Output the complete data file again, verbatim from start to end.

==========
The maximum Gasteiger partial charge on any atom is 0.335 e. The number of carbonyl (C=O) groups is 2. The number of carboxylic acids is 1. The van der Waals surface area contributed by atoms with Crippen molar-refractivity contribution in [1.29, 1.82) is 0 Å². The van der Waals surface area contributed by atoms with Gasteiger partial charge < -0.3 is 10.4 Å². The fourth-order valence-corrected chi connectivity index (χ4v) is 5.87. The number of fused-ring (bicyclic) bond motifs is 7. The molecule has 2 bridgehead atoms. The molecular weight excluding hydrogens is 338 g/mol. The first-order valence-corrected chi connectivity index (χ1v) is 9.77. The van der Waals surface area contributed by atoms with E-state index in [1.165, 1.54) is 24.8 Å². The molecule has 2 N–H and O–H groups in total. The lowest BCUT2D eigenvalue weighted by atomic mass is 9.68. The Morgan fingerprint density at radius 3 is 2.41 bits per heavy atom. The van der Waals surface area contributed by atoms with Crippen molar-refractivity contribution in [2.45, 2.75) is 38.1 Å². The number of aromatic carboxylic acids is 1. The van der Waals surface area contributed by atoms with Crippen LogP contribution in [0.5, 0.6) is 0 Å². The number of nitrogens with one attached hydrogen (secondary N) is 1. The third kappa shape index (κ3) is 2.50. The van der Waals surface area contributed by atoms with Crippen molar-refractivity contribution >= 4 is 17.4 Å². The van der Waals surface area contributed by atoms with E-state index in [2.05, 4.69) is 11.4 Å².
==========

The maximum Gasteiger partial charge on any atom is 0.335 e. The number of carbonyl (C=O) groups is 2. The number of carboxylic acids is 1. The van der Waals surface area contributed by atoms with Crippen molar-refractivity contribution in [1.29, 1.82) is 0 Å². The van der Waals surface area contributed by atoms with Gasteiger partial charge < -0.3 is 10.4 Å². The fourth-order valence-corrected chi connectivity index (χ4v) is 5.87. The number of fused-ring (bicyclic) bond motifs is 7. The molecule has 2 bridgehead atoms. The molecular weight excluding hydrogens is 338 g/mol. The first-order valence-corrected chi connectivity index (χ1v) is 9.77. The van der Waals surface area contributed by atoms with E-state index in [1.165, 1.54) is 24.8 Å². The molecule has 2 N–H and O–H groups in total. The lowest BCUT2D eigenvalue weighted by atomic mass is 9.68. The Morgan fingerprint density at radius 3 is 2.41 bits per heavy atom. The van der Waals surface area contributed by atoms with Crippen molar-refractivity contribution in [2.45, 2.75) is 38.1 Å². The number of aromatic carboxylic acids is 1. The van der Waals surface area contributed by atoms with Crippen LogP contribution in [0.5, 0.6) is 0 Å². The number of nitrogens with one attached hydrogen (secondary N) is 1. The third kappa shape index (κ3) is 2.50. The van der Waals surface area contributed by atoms with Crippen molar-refractivity contribution >= 4 is 17.4 Å². The van der Waals surface area contributed by atoms with E-state index in [2.05, 4.69) is 11.4 Å².